This isn’t a new insight. In fact most IT administrators cynically assume this will happen. This is why many of them seek out tools that short-cut around end-users and just take care of this stuff for them. You can’t forget to install your updates if they are automatically installed by the IT team. Even if it was possible to automate everything with management software (it’s not), this approach generates serious usability problems. Suddenly the process that restarts your computer for that update kicks off in the middle of a sales call. Another time, you realize you can’t turn off your firewall for a few seconds to see if that is what is causing Zoom not to connect. Then the last straw, as you read this guide alone in your house, your screen turns off and the computer locks itself because you forgot to move the mouse for 90 seconds.
Honest Security takes a different approach. Instead of immediately looking for ways to extract human beings out of the compliance problem, Honest Security looks to generate consistency through proportional and, most importantly, predictable consequences when security recommendations are not followed by the end-user.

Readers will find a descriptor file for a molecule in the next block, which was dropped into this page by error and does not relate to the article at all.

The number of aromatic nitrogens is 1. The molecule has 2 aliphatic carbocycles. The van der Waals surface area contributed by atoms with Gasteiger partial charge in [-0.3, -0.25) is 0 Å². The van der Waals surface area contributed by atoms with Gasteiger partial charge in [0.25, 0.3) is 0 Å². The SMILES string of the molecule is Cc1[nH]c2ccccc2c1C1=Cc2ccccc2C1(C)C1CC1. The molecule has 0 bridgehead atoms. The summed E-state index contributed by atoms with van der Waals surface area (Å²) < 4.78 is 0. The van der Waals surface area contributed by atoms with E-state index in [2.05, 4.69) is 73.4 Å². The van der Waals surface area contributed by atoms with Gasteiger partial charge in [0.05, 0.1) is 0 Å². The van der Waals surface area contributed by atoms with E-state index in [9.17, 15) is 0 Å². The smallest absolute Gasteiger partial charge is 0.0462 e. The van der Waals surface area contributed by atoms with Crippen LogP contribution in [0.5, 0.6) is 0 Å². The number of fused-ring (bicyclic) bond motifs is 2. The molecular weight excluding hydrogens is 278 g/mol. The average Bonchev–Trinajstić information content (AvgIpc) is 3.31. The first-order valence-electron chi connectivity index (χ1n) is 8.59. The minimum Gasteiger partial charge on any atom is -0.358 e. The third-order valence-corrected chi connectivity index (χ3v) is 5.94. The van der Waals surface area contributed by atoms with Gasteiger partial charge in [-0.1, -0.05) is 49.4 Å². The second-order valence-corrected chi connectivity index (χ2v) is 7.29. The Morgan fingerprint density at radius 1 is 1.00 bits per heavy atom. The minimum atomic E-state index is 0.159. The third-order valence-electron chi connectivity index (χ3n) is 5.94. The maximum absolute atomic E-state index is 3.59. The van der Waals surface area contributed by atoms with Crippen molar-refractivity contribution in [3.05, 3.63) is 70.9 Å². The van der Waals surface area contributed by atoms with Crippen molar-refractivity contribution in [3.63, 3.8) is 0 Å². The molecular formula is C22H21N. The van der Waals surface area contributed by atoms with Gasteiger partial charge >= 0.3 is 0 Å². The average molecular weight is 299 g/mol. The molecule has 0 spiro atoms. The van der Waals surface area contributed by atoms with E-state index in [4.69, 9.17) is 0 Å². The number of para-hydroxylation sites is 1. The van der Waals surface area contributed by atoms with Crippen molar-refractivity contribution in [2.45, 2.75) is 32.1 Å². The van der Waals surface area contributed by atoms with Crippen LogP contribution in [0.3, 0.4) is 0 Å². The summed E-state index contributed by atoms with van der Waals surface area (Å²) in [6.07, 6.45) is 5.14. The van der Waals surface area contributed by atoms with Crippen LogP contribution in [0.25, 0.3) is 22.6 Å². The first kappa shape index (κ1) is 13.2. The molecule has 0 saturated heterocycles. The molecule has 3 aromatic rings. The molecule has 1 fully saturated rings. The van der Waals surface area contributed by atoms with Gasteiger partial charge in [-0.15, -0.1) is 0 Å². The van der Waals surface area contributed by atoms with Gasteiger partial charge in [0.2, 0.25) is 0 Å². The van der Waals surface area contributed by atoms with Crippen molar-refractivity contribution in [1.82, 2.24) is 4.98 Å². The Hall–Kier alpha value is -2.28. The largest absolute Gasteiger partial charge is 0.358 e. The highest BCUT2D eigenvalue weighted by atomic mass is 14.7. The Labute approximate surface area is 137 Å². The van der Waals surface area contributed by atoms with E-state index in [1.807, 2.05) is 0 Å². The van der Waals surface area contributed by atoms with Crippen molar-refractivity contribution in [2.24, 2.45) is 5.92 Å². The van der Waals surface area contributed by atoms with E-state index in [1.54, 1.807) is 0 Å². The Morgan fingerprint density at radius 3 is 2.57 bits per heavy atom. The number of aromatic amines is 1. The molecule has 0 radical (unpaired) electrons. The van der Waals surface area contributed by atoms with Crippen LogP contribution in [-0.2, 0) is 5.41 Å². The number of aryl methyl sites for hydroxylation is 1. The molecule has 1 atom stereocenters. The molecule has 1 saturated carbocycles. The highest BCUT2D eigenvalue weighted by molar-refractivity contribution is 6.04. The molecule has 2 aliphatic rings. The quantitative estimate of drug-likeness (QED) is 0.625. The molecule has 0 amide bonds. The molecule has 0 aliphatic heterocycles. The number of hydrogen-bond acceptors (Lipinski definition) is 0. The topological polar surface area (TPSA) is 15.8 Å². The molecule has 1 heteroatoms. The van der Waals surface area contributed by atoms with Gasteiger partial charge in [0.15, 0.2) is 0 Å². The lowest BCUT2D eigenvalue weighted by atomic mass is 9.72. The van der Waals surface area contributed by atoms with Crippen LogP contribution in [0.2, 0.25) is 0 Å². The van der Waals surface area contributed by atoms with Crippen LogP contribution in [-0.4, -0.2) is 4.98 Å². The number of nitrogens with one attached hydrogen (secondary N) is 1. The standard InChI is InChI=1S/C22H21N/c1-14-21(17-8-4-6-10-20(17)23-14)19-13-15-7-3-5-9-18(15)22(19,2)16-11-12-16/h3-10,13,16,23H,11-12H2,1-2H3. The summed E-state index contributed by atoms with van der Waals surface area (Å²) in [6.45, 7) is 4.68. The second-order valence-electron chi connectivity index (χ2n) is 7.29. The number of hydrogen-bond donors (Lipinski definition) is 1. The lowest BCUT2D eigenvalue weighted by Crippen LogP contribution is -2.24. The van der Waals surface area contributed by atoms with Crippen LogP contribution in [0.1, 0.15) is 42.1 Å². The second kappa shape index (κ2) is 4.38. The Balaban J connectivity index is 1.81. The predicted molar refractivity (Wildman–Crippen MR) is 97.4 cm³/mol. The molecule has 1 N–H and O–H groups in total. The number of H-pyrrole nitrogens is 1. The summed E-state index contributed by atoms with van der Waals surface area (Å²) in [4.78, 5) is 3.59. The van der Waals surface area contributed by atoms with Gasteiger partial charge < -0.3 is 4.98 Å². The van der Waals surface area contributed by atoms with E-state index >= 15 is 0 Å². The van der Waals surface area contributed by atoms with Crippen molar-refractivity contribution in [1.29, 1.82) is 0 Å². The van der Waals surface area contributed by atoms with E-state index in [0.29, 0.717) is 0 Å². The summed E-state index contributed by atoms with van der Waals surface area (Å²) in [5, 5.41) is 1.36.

To reiterate, the steps below outline the most effective way for this process to work:
While this process is effective, there are just some people who will continually find themselves always on the brink of the consequence activating (or worse, serial offenders). In some situations, these users may do much better with the recommendations they regularly fail to implement on time if the security team could just do it for them. This is where Honest Security can allow the users to opt-in to traditional device management solutions (where applicable) and not have to worry about getting locked out of critical services or accounts.